19

The Sedbergh View….on League Tables

I am occasionally asked about the value of League Tables and where Sedbergh features. The answer to the latter question is more straight-forward than to the former.

Do League Tables have value?

The question whether League Tables have value is determined by the person who reads them and in common with any set of measurements it is important to understand what they show. If the reader values what League Tables measure, then they have value. 

When considered as a whole, a school’s position in the League Tables is the product of its selectivity, its balance of educational priorities and the strategies used to enhance its position. It follows that they are likely to be useful to a parent who has access to a number of different schools and who is seeking a school which is defined solely by its academic success. The League Table will be less informative to a parent who may seek the benefits of broader education and who values the development of the character and personality of their child alongside academic attainment. 

The first League Table was published by the Telegraph in 1966 and they became important in the mid 1990s. As they gained importance Schools developed strategies to enhance their position. This includes asking pupils to leave school after GCSE or midway through A levels if they have not reached a certain threshold. In some cases, schools have developed subsidiary organisations so they can stream pupils according to their ability and thereby enhance the position of the core organisation. These are some of the unintended side-effects of the League Tables. 


Perhaps the best assessment is that they provide an insight into a School and may be a starting point for discussion. Quite small difference in percentage points will lead to large variations in position that will be of no significance to an individual pupil. All schools are able to measure how well their pupils perform in relation to their individual ability and other Schools. This Value-Added measure is more relevant and may be more interesting to a parent and pupil.  

Sedbergh’s absence from League Tables 

1 - Sedbergh does not provide information  for League Tables which fail to reflect the unique character and value of a Sedbergh education. Ours is a broad education which properly embraces academia, the arts and sports as well as a social and spiritual education. 

To use an Olympic analogy, League Tables are the equivalent of awarding medals for the heptathlon based solely on results in the 800 metres race. 

2 - Durham University demonstrated how the level of difficulty of A levels varies by two grades between subjects (SCORE Report, July 2008). Happily universities recognise this even if League Tables do not so that the Russell Group, the most selective universities in Britain, identify 12 “facilitating subjects” to which they give greater credit than other less rigorous subjects.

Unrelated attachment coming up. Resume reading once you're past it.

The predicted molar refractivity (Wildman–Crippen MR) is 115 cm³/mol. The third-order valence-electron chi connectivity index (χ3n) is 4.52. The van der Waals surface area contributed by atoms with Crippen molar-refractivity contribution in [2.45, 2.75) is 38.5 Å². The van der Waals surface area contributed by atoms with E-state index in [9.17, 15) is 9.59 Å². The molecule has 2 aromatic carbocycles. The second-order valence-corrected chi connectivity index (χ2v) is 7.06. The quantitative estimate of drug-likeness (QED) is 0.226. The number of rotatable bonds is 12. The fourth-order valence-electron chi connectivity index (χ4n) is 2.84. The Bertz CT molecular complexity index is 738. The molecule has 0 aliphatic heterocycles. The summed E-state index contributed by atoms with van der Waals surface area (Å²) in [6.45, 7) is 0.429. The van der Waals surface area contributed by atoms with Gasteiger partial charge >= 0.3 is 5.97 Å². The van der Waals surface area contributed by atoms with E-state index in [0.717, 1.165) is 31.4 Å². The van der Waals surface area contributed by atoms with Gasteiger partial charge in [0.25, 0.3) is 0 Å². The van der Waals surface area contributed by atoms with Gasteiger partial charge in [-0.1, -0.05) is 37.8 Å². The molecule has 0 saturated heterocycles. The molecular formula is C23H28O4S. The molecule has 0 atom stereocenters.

The breadth of subjects offered at different Schools and the variability of Exam Boards makes this a significant problem. 

For both these reasons we do not provide information to the media for League Tables. 

Measures of Sedbergh’s academic performance

None of the foregoing helps a parent determine how strong the academic provision at Sedbergh may be. 

In the first instance our intake is modestly selective. Our average ability profile sits close to the 40th centile of the national population and the range extends from the top 5% of the population to the 60th centile. We respond to this range of ability by using distinct sets in subjects from Year 9 and thereby group pupils according to ability. This ensures that pupils are taught at an appropriate level and with proper ambition. 

We measure “Added Value” for every level of ability and many sub-groups. Yet even this measure creates problems because pupils who are predicted A* grades cannot excede their predictions and cannot score Added Value. Because of this ceiling, our top set only gains 0.25 grades of Added Value despite recording 82% A & A* grades at GCSE (2016). By contrast, Set 6 gained an average of 0.7 grades of Added Value in every GCSE by comparison to similar schools. Individual pupils may gain as much as 1.4 grades improvement in every GCSE by comparision to their intial predictions. 


A different insight into the academic credentials of the School are the universities at which pupils gain places. In 2016, 87% of pupils who applied to university gained places at their preferred institution immediately on receipt of results, 52% gained places at Russell Group Universities. The full range of universities can be found at http://www.sedberghschool.org/senior/Explore-Sedbergh/University-Destinations-Degree-Choices

Sedbergh Education

Sedbergh School does not operate a ‘one style fits all’ policy - each pupil’s needs are assessed individually and arrangements made to meet their specific requirements. Each pupil has a dedicated tutor who is responsible for their academic development. The tutor monitors their progress, liaising between subject teachers, Housemasters, Housemistresses and parents.  Almost all staff live on site which provides plenty of time for extra lessons and tutorials.

Beyond the classroom a vast range of opportunities give Sedberghians the edge when it comes to competing for places at the top universities and employment. Their personal statements and references are full of comments about community service, charity work and fundraising, expeditions, teamwork, responsibility and a host of other relevant experiences. 

Alongside an outstanding senior school education, Sedbergh prepares its pupils for interesting lives.  

Andrew Fleck
Headmaster
September 2016

Posted in: Headmaster's Blog

Return